Student Spotlight: Dao Her

March 26, 2014
I AM UAA: Dao Her Phil Hall/University of Alaska Anchorage

I AM UAA: Dao Her
Phil Hall/University of Alaska Anchorage

Dental Hygiene pre-major
Hometown: Anchorage, Alaska
Fun Fact: Dao earned a Spirit of Youth Award this year.

Dao Her remembers traveling from Thailand to Denver, Colo., when she was 9 years old. One month later she celebrated her 10th birthday. There were presents, she says, but it’s all a little hazy.

She was busy adjusting to a new country, learning a new language and understanding a new culture. Dao and her family spent years in a Hmong refugee camp in Thailand before immigrating to the U.S. They were glad to see one familiar face when they arrived, an uncle.

The Hmong refugee camps first sprang up in the late 1970s in Thailand to accommodate tens of thousands of Hmong people seeking asylum. During the Laotian Civil War, a Secret War between world superpowers like the U.S. and the Soviet Union was also being waged in Laos. Both ended with communist takeover of Laos and a dangerous political climate for the Hmong people. The Hmong aided the U.S. and France in their fight against the North Vietnamese during the Indochina Wars, making them unwelcome in the regions they historically occupied like the mountains of Vietnam and Laos. In the last 30 years, thousands of Hmong people have immigrated to countries like the U.S., France, Canada and Australia.

Dao said she didn’t really absorb the intricacies of the politics, like most kids.

“We lived in a refugee camp all the Hmong people were in,” she said. “At the time we were so young, we just followed our parents everywhere they go.”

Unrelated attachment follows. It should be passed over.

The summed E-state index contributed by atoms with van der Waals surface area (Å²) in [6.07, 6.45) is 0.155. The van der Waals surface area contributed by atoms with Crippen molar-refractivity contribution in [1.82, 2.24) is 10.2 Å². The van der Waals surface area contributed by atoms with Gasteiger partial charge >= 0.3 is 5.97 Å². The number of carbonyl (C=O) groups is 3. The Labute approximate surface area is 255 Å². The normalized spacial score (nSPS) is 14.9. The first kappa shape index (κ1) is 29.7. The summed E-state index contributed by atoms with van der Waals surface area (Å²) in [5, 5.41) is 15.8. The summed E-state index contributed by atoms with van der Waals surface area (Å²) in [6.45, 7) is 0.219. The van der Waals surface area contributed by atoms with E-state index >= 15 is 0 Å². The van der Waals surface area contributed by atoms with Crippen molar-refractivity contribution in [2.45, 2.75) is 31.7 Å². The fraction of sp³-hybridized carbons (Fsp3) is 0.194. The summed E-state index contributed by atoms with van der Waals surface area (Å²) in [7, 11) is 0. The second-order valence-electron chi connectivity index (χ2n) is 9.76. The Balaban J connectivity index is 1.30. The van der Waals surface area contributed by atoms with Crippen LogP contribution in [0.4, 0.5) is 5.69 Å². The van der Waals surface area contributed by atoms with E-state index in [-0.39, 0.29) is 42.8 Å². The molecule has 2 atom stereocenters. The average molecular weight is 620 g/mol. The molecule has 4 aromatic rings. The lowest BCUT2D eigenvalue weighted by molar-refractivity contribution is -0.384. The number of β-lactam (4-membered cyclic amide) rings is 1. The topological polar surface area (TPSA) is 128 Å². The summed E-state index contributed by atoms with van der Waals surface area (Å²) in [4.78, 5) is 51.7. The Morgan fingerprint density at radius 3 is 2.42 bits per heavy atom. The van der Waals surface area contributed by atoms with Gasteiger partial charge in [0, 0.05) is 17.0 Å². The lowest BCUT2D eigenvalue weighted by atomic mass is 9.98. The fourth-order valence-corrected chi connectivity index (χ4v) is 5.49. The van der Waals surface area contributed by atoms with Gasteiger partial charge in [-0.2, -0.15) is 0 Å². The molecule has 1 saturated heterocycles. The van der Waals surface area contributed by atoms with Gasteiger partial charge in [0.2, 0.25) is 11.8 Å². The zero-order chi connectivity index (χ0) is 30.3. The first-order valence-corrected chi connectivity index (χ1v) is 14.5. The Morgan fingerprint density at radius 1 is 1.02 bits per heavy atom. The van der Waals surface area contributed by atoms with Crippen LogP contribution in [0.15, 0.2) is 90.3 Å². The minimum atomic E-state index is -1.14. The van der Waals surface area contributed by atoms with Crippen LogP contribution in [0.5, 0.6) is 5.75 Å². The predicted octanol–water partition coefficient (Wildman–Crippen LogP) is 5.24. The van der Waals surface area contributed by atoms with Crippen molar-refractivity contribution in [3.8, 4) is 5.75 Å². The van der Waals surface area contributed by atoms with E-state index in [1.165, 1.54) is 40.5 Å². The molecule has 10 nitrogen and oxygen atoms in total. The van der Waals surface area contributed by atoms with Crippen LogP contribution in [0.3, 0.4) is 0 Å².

It’s how she came to call Anchorage her hometown after a brief stay in Colorado and a stint in California.

“When I first moved, everything seemed different. I thought, ‘I want to learn the ABCs because that’s the first thing, right?’” she said. It felt overwhelming, but she was determined.

After just a few months settling into Denver, Dao and her family moved to Sacramento, Calif., where she and her brothers and sisters—she is the oldest of five sisters and has five brothers, too—continued learning English in ESL classes. By the time she was ready for eighth grade, her family had decided that Alaska was in their future.

“When they came here, there was more opportunity for everyone,” she said. They found jobs quickly while the kids worked hard in school.

Even in Alaska, maintaining a vibrant connection to Hmong culture isn’t so hard when you’re surrounded by family, Dao said. Hmong New Year is an important holiday they can share with all the cousins they have living nearby.

Who will be first in the chair for dental hygienist Dao?

High school, Dao admitted, was tough. “But I tried my best.” She got involved with the multicultural club, including tutoring at Muldoon Elementary, and graduated from Bartlett High School last year. She is just wrapping up her first year at UAA as a dental hygiene pre-major.

She was also recognized with a Spirit of Youth Award this year alongside other inspiring teens throughout Alaska. See a full list of the winners here.

At UAA, Dao connected with a mentor through the Student Support Services program. The federal program is designed to help first-generation and income-eligible students successfully navigate college. Her mentor makes sure she has the academic and social support she needs while choosing degree program pre-requisites and plugging in to the student community.

Dao isn’t the only member of her family to join Seawolf Nation, though. One of her older brothers is also a student. He’s still deciding his ultimate goals—maybe computer science, maybe culinary arts?

So how did Dao settle on dental hygiene so quickly when faced with so many choices?

“When we first came to the U.S. we went to the dentist a lot and I thought it was really interesting. I thought, ‘When I am grown, I want to do that,’” she says with a laugh.

Her next big step is deciding whether or not to take summer classes. She says she’s looking to some older and wiser people to help her make the call. In the meantime, she’s focused on homework, hers and that of her younger siblings and cousins who sometimes ask for her help.

They trust her to steer them in the right direction with their math assignments. The true test of their loyalty, though, might come when she asks to practice her new dental skills on them. Who will be the first to walk away with a sparkling smile, courtesy of Dao?

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